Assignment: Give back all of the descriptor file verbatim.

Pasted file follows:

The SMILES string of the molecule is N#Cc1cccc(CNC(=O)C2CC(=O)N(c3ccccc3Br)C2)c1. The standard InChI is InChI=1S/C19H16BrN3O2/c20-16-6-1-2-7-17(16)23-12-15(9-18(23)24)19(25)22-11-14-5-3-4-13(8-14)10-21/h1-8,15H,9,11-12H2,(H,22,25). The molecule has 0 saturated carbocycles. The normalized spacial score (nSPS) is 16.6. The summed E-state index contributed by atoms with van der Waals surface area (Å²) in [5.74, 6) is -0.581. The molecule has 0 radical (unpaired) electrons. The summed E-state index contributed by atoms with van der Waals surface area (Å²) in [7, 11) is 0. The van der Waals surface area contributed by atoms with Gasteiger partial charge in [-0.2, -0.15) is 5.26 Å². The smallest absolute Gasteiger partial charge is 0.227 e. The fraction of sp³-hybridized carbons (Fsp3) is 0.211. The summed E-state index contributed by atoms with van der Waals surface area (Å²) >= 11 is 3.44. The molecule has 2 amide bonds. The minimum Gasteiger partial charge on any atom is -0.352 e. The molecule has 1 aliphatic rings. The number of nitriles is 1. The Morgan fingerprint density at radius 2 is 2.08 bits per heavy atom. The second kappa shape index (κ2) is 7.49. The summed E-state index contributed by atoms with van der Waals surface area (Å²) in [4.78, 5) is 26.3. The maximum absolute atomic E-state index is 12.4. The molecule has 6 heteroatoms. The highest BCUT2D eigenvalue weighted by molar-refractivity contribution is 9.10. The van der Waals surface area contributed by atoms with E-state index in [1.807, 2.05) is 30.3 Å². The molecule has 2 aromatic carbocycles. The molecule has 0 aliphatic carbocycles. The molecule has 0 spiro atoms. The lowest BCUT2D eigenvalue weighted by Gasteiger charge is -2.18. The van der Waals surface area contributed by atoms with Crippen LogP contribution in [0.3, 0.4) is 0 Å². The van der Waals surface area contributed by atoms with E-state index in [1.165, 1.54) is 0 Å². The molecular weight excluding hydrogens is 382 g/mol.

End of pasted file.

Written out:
The SMILES string of the molecule is N#Cc1cccc(CNC(=O)C2CC(=O)N(c3ccccc3Br)C2)c1. The standard InChI is InChI=1S/C19H16BrN3O2/c20-16-6-1-2-7-17(16)23-12-15(9-18(23)24)19(25)22-11-14-5-3-4-13(8-14)10-21/h1-8,15H,9,11-12H2,(H,22,25). The molecule has 0 saturated carbocycles. The normalized spacial score (nSPS) is 16.6. The summed E-state index contributed by atoms with van der Waals surface area (Å²) in [5.74, 6) is -0.581. The molecule has 0 radical (unpaired) electrons. The summed E-state index contributed by atoms with van der Waals surface area (Å²) in [7, 11) is 0. The van der Waals surface area contributed by atoms with Gasteiger partial charge in [-0.2, -0.15) is 5.26 Å². The smallest absolute Gasteiger partial charge is 0.227 e. The fraction of sp³-hybridized carbons (Fsp3) is 0.211. The summed E-state index contributed by atoms with van der Waals surface area (Å²) >= 11 is 3.44. The molecule has 2 amide bonds. The minimum Gasteiger partial charge on any atom is -0.352 e. The molecule has 1 aliphatic rings. The number of nitriles is 1. The Morgan fingerprint density at radius 2 is 2.08 bits per heavy atom. The second kappa shape index (κ2) is 7.49. The summed E-state index contributed by atoms with van der Waals surface area (Å²) in [4.78, 5) is 26.3. The maximum absolute atomic E-state index is 12.4. The molecule has 6 heteroatoms. The highest BCUT2D eigenvalue weighted by molar-refractivity contribution is 9.10. The van der Waals surface area contributed by atoms with E-state index in [1.807, 2.05) is 30.3 Å². The molecule has 2 aromatic carbocycles. The molecule has 0 aliphatic carbocycles. The molecule has 0 spiro atoms. The lowest BCUT2D eigenvalue weighted by Gasteiger charge is -2.18. The van der Waals surface area contributed by atoms with Crippen LogP contribution in [0.3, 0.4) is 0 Å². The van der Waals surface area contributed by atoms with E-state index in [1.165, 1.54) is 0 Å². The molecular weight excluding hydrogens is 382 g/mol.